Netflix and Paramount shocked audiences when they aired an unexpected trailer for “The Cloverfield Paradox” during the SuperBowl. It wasn’t shocking due to any of the content in the trailer. It was the end slate which touted “coming to Netflix very soon.” By “very soon,” they meant right after the Super Bowl. Moments into this space set entry to the Cloverfield series, it seems wild, possibly trailblazing, that a glossy entry into a profitable series would go straight to streaming, dropping like a Beyonce album. The world gets to experience the shock together and watch the film removed from any pre-release hype or opinion. As the film continued on, the motivations became more clear. The SuperBowl commercial and secrecy was meant to engender generosity for the quality of the film. Instead of birthing a new method of distribution, Netflix demonstrated the most high profile dumping of a garbage product.
For those looking to keep their viewing experience as spoiler free as possible, we will keep the details bare bones. Luckily, there’s not much to speak of in terms of a meaty plot. The world of finds itself in an energy crisis that gives itself five years to extinction. With the support of her boyfriend (Roger Davies), Hamilton (Gugu Mbatha-Raw) takes off in space on a mission to solve this crisis. After two years in space, the crew tries again in vain to blast open a new energy source to save the Earth. What happens instead is a misfire that opens the ship, and the world up, to powers we are unfamiliar with.
From there, the film takes us down a rabbit hole of faux sci-fi mumbo-jumbo. Instead of serving chills and thrills, the film pounds us with an explanation that grows more convoluted with each plot point. That doesn’t stop the film from recalling every successful (and non-successful) sci-fi flick from the past. One character’s early death copies the famous chest-bursting scene from “Alien,” minus the surprise or shock. As the deaths and plot twists pile up, the film resembles a Frankenstein of “Jason X” type jumping the shark with the stakes of a below average Star Trek episode. Even once one accepts the film is bad, it’s hard to even find a dimension of the film that is “so bad that it’s good.” It’s lack of personality or a sense of humor makes it a quick, yet numbing experience. It evaporates, even as it happens.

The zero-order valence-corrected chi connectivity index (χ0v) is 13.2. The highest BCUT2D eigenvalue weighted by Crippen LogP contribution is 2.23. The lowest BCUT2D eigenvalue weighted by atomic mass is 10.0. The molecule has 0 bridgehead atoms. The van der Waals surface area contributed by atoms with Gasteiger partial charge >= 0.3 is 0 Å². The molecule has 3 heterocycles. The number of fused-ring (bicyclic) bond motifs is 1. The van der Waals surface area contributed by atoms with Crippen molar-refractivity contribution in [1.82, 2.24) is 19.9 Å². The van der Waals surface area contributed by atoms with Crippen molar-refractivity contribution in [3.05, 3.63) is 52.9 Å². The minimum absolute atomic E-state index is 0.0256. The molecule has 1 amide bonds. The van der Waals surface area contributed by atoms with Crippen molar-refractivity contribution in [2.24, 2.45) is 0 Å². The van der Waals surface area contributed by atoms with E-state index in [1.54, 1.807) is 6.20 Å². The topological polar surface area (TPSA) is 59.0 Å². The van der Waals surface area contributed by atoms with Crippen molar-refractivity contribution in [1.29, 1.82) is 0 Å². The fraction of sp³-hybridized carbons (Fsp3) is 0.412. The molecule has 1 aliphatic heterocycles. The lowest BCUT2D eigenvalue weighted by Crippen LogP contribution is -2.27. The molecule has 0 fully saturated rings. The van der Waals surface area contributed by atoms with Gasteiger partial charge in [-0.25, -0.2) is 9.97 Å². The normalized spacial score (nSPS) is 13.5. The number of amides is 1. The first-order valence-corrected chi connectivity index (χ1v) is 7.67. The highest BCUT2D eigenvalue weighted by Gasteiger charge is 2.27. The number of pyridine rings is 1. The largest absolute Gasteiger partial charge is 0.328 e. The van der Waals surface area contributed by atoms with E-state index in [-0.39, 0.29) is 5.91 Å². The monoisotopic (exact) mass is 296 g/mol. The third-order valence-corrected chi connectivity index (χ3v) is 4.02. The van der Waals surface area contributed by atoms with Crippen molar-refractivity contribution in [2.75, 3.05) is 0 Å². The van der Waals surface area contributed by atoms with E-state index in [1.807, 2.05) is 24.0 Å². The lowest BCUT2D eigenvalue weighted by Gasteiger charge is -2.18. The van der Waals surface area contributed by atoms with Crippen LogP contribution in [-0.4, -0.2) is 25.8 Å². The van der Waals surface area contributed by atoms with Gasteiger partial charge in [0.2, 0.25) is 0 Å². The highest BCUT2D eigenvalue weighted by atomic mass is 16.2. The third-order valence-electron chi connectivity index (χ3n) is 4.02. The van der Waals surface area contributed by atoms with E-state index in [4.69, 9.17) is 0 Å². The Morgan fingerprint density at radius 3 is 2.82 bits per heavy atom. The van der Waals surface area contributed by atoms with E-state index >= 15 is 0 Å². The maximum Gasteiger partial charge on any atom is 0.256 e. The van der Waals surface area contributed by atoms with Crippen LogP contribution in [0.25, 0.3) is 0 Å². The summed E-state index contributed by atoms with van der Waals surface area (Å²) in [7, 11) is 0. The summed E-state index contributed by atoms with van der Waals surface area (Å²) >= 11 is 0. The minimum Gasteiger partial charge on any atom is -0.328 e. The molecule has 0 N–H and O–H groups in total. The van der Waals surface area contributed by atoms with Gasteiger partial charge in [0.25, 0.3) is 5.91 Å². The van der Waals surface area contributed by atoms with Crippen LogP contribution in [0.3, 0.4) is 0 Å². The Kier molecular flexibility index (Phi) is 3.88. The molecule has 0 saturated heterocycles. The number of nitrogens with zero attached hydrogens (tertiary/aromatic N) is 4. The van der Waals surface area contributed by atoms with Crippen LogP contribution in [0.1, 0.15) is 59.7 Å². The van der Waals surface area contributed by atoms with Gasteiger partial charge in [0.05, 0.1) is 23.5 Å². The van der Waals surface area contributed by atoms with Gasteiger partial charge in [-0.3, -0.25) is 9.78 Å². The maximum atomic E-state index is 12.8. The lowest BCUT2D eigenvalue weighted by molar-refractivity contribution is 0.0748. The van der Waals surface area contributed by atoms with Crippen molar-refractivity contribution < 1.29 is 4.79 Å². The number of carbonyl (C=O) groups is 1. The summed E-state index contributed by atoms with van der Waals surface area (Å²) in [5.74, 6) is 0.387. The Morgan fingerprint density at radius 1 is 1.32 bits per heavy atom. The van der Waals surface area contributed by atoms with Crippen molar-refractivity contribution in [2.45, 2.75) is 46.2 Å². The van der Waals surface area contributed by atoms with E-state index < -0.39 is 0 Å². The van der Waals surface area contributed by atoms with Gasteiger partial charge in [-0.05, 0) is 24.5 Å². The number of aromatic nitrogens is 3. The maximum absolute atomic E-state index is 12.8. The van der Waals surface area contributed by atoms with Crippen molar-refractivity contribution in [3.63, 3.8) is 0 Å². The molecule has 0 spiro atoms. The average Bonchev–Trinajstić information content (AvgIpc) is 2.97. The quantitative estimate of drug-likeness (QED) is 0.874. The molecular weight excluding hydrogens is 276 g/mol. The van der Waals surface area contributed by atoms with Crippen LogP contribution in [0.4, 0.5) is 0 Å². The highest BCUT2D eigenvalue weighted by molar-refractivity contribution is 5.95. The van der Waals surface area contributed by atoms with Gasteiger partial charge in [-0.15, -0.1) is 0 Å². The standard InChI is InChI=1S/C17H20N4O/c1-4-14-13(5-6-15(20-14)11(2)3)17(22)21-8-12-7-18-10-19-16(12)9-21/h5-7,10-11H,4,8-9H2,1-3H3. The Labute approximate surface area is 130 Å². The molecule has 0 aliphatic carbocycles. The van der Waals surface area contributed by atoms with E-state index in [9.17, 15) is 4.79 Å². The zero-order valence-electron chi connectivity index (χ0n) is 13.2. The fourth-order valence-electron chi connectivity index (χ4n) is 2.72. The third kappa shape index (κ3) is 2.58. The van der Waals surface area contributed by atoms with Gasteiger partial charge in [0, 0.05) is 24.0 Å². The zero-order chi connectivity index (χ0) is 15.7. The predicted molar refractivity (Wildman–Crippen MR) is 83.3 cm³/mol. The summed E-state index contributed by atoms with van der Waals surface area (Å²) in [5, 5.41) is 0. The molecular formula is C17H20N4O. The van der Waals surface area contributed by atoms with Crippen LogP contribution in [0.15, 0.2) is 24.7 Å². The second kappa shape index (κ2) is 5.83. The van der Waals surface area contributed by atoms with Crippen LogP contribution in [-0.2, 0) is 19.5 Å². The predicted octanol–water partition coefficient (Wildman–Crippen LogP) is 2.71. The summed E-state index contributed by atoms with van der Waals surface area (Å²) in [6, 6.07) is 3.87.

It’s a shame the film turns out so bland when there’s so much talent in front and behind the camera. Gugu Mbatha-Raw remains one of our most promising up and coming talents. The rest of the crew is filled out with a who’s who of semi-famous faces with great career prospects. David Oyelowo runs into his first phoned in performance after making a career of elevating everything he is in. Daniel Bruhl, likewise, turns in a rare performance that barely registers. As higher-ups on the spaceship, they neither command the screen, nor the fellow crew members. Chris O’Dowd, meanwhile, never turns down a moment to steal the screen. Too bad, each of these moments registers as deeply unfunny. Add in perpetual day player John Ortiz, the entrancing Elizabeth Debicki, and deeply welcome Ziyi Zhang and it’s shocking this didn’t turn out better.
It’s heartening to see Nigerian born director Julius Onah given a chance with a marquee property. However, he brings little visual panache to this space odyssey. The original “Cloverfield” birthed a new wave of found footage films while weaving in a sweet love story. Our next addition to the franchise, “10 Cloverfield Lane,” brimmed with tension. On top of that, the production design was incredibly detailed and top notch, contributing to the claustrophobia that made the film work. Here, the spaceship is a blah pastiche of ships we’ve seen before. Any of the wit writer Oren Uziel can’t find any of the wit he used in his previous script “22 Jump Street.” Even weirder is the fact the script cuts back and forth to Earth, diminishing any tension the space scenes may have had.
“The Cloverfield Paradox” illustrates a lot of interesting developments for the film industry. With diversity behind and in front of the camera, the film works to further what filmmaking should look like. Add on an intriguing and ballsy release strategy, and its a project one can’t help but notice. However, this all works better as a headline rather than a film. One can salivate over the prospects of this, but there’s little in the way of content to suggest this film will last longer than a week in the zeitgeist.